We recommend feeding a high-quality dry food, which is high in nutrients and low in magnesium and ash. Dry food helps to clean teeth and if nutritionally complete, can be the bulk of your kitty’s diet.

Read labels. 
The first few ingredients listed should not by “by-products”, they should be meat. By-products are not muscle meat, which is what your kitty needs. By-products are organs and bones. Many foods also list corn, wheat or some other grain as one of the first 5 ingredients. These types of things are considered “filler” and have little to no nutritional value. Many cats are allergic to corn and other types of grain.

Place food and water dishes in a safe, quiet place so that the kitty can eat without being disturbed. Make sure that these dishes are as far away from the litter box as possible.

What Should I Do About Clawing/Scratching?

Scratching is a normal behavior and should be redirected to an appropriate place if your kitty is scratching on your furniture, carpet or walls. Your cat scratches not only to clean its nails but also to mark its territory.

Provide your cat with a scratching post or other scratching alternative that you can buy at your local pet store. Some cats like to stretch upwards (vertically) as they scratch so a tall cat tree would be best, while other cats prefer to scratch across (horizontally) a surface like the carpet. For these types of cats a coco-fiber doormat can make good cheap scratching surface.

Declawing – Alternatives

  • Wait. Kittens tend to scratch a lot, but as they grow into adult cats they typically scratch much less. Because kittens are learning what behavior is appropriate, this is the best time to train them to scratch the scratching post rather than the furniture.
  • Environmental Conditioning is a way to make your furniture unattractive for scratching and train your cat to use more desirable areas (such as a scratching post). You can find these and many other options at your local pet store or on line.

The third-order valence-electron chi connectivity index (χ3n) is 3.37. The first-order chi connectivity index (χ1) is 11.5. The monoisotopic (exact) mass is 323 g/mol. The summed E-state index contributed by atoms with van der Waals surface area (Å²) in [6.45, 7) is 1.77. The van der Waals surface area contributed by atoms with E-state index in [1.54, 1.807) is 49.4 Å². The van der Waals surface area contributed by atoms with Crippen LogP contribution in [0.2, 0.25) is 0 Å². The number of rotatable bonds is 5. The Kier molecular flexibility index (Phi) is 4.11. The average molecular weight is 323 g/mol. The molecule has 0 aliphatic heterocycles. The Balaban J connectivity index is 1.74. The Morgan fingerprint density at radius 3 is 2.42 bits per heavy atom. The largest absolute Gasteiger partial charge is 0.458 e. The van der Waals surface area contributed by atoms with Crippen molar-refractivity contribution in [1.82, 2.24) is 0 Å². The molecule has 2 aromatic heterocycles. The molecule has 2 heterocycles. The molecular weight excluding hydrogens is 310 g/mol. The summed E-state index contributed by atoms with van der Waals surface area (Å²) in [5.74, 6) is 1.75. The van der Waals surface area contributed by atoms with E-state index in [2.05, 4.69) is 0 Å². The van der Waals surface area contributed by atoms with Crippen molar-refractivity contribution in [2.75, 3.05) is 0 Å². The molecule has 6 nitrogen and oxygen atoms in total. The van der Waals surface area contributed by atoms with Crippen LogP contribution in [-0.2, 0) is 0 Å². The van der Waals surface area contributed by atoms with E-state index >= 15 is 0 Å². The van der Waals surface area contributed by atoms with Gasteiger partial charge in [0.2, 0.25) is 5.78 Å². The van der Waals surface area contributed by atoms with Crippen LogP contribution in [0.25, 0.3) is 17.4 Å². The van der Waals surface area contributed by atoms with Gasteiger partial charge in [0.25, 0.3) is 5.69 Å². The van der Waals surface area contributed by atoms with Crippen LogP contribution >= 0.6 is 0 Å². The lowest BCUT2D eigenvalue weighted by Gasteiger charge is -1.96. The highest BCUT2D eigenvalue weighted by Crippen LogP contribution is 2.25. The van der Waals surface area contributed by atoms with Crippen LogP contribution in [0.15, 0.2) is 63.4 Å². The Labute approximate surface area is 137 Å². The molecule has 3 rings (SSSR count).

• Double-Sided Tape (cat’s don’t like sticky things).
    www.stickypaws.com
  • Tinfoil or Plastic Wrap – most cats find both surfaces unpleasant and avoid scratching these surfaces.
  • Scat Mats – use a mild static shock also useful for training cats to stay off inappropriate furniture, counters, etc.
  • Citrus Sprays – might not work with all cats.
  • Slip Covers – can be both an attractive decorating option and protective of the furniture beneath.
  • Pheromone Sprays – Feliway is one popular one available, but it doesn’t work with all cats, but when it works it is extremely effective.
  • Train your cat. No, seriously! Most cats can be trained to scratch only in appropriate locations. Training is easier if started when cats are young, and patience is required (we are talking about cats, after all!) Not all methods work with all cats, so experiment and, if needed, consult with a veterinarian who has expertise in feline behavior. Try:

In a stern loud voice say “No, No! Or Bad Kitty!” just as you would with a toddler doing something they are not supposed to do. Hand clapping, a can full of pennies you can shake or another method of helping the cat associate scratching with a negative experience.

  • Check out great ideas at www.littlebigcat.com
  • Get your cat some fake fingernails. Actually, they’re nail caps, but whatever you call them, your cat will feel oh so stylish. One brand that is available is SoftPaws. They are vinyl nail caps that are glued onto the cat’s nails. The blunt ends of the caps prevent the cat from damaging furniture or human when scratching. They need to be replaced periodically as the cat’s claws grow out. Some veterinary clinics will put these on for you, or you can do it yourself.
  • Trim the cat’s nails. Most veterinary clinics will do this for you or can teach you to do this, or you can learn to do it yourself from the following web site
    www.vetmed.wsu.edu/cliented/cat_nails.asp

For more tips, tricks and information, visit
www.littlebigcat.com
& See “Article Library” Tab.